Two weeks ago at discipleship, Pastor Josh asked me what I was most thankful for, and least thankful for in that day. I answered him as best as I could. He went on to say that those questions were ones that he was trying to make part of their family dinner; a way to reflect on the day. I am usually the one at our family doing that question asking, and I thought that was a cool way to get people thinking. At dinner the next night, I started by asking one of my sisters what she was least thankful for. My Dad cut in and asked why I would ask her something like that, why would I want her to dwell on that. I was speechless. I didn’t know why I was asking those specific questions aside from I thought they were a new way to think about your day. My Dad’s question then made me think about exactly why was I asking those questions.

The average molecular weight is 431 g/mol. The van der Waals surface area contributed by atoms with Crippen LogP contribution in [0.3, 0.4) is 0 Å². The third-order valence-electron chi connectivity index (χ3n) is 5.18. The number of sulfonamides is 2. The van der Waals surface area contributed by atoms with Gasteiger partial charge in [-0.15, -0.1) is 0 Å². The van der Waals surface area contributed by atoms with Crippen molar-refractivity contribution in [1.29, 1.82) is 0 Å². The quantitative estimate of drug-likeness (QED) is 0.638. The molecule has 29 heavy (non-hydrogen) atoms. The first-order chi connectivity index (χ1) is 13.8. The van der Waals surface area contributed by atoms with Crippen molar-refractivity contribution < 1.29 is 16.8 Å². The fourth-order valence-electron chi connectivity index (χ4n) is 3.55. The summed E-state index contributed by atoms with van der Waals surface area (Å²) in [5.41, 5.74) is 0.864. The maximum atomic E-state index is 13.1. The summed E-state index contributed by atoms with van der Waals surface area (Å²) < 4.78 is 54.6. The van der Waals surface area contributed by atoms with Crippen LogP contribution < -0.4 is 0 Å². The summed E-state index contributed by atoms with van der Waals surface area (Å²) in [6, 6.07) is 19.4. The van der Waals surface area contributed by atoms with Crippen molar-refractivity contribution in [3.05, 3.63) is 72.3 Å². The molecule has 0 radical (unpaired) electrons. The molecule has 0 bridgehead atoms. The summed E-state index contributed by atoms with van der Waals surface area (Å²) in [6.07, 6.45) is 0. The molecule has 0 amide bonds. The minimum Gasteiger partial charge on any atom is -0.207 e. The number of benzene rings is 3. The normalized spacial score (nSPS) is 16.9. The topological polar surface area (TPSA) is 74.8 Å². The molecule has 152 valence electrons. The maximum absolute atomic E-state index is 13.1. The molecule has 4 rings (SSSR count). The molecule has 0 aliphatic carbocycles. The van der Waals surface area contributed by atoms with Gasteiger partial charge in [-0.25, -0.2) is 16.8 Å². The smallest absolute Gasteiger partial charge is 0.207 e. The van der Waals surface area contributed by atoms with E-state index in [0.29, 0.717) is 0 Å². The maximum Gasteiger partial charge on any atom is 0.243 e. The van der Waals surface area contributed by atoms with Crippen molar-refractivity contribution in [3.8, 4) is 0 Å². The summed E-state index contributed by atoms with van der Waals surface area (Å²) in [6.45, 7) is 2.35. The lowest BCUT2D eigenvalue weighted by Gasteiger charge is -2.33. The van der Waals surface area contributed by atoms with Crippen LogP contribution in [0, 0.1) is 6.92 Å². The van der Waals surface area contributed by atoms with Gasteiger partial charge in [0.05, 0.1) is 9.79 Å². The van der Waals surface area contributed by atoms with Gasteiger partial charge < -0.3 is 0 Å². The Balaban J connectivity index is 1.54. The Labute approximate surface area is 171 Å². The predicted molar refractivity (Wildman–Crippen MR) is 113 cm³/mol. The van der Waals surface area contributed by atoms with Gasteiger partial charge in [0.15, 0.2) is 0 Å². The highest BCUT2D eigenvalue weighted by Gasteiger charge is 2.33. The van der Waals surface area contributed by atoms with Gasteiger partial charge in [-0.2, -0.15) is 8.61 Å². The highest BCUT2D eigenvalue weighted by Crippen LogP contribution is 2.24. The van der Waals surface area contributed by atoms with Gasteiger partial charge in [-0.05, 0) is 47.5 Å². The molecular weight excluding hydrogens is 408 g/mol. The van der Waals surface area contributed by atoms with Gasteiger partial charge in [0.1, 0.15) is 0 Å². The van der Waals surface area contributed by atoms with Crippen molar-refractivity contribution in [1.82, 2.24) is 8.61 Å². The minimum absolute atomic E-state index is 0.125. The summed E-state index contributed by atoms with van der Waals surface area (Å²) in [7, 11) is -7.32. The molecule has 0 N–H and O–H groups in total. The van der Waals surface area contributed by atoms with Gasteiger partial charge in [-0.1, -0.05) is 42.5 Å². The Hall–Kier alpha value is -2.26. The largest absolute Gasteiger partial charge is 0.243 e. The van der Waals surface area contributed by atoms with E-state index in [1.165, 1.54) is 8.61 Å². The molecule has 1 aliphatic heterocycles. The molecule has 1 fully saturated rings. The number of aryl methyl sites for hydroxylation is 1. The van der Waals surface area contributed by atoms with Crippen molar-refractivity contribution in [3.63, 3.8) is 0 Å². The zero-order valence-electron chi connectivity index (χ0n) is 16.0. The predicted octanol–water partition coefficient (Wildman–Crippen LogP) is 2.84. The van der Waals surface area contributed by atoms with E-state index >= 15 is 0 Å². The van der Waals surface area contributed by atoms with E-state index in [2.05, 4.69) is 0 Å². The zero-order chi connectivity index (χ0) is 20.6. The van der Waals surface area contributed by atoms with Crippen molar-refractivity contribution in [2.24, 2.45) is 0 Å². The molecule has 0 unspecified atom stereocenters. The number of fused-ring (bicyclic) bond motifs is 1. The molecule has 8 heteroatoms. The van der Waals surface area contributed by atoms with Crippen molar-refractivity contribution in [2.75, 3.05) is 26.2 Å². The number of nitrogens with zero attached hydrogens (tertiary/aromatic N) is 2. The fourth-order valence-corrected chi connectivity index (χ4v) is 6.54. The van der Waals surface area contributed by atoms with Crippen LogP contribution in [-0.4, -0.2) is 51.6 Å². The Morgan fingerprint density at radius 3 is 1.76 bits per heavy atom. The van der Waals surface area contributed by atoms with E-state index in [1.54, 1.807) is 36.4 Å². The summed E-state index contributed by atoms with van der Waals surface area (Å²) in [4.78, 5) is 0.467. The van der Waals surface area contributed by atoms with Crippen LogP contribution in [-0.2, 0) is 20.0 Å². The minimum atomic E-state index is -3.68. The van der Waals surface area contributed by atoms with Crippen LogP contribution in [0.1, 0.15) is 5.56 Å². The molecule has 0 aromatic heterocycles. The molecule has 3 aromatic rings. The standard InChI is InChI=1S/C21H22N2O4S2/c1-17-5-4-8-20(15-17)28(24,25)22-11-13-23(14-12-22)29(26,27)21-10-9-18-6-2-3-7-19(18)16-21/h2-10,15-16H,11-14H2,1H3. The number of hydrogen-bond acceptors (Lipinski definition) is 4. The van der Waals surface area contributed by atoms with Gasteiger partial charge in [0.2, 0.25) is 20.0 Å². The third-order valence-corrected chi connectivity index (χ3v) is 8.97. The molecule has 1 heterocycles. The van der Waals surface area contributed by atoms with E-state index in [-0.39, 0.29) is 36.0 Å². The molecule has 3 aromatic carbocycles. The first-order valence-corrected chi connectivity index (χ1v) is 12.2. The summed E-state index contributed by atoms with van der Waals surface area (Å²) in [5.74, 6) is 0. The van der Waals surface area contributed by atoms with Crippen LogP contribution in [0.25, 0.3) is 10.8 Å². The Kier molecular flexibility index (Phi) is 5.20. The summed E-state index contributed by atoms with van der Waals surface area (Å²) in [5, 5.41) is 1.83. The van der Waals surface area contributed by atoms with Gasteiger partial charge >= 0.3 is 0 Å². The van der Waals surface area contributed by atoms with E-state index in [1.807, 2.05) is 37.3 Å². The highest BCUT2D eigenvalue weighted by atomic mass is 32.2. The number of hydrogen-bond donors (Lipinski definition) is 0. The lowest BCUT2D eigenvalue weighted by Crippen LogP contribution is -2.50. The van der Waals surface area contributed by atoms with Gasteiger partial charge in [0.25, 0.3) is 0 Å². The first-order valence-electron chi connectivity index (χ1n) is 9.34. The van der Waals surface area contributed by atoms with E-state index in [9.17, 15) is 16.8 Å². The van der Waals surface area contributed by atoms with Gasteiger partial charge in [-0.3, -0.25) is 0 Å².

The next week at Discipleship, Pastor Josh started off the discussion with asking those two questions again to everyone in the room. We all answered what we were most thankful for, and we began what we were least thankful for. I was second, so I waited for my turn to ask my question. When it was my turn, I basically asked my Dad’s question to Pastor Josh; “Why would we ask someone that? Why would we want them to think about that?” Some of the answers I received were: “It can help us see how petty they actually were when we say them out loud,” “We can receive help from others on how to deal with that situation,” “It can allow the Lord to work through others’ perspective in what we are least thankful for…we thank the Lord for the good and bad. Paul gave thanks in all circumstances, not just ‘good.’ He had to LEARN to be thankful, sometimes this requires the perspective of an outside source. For the same reason we list what we are thankful for, God gets glory for both…especially because we know He works in both.”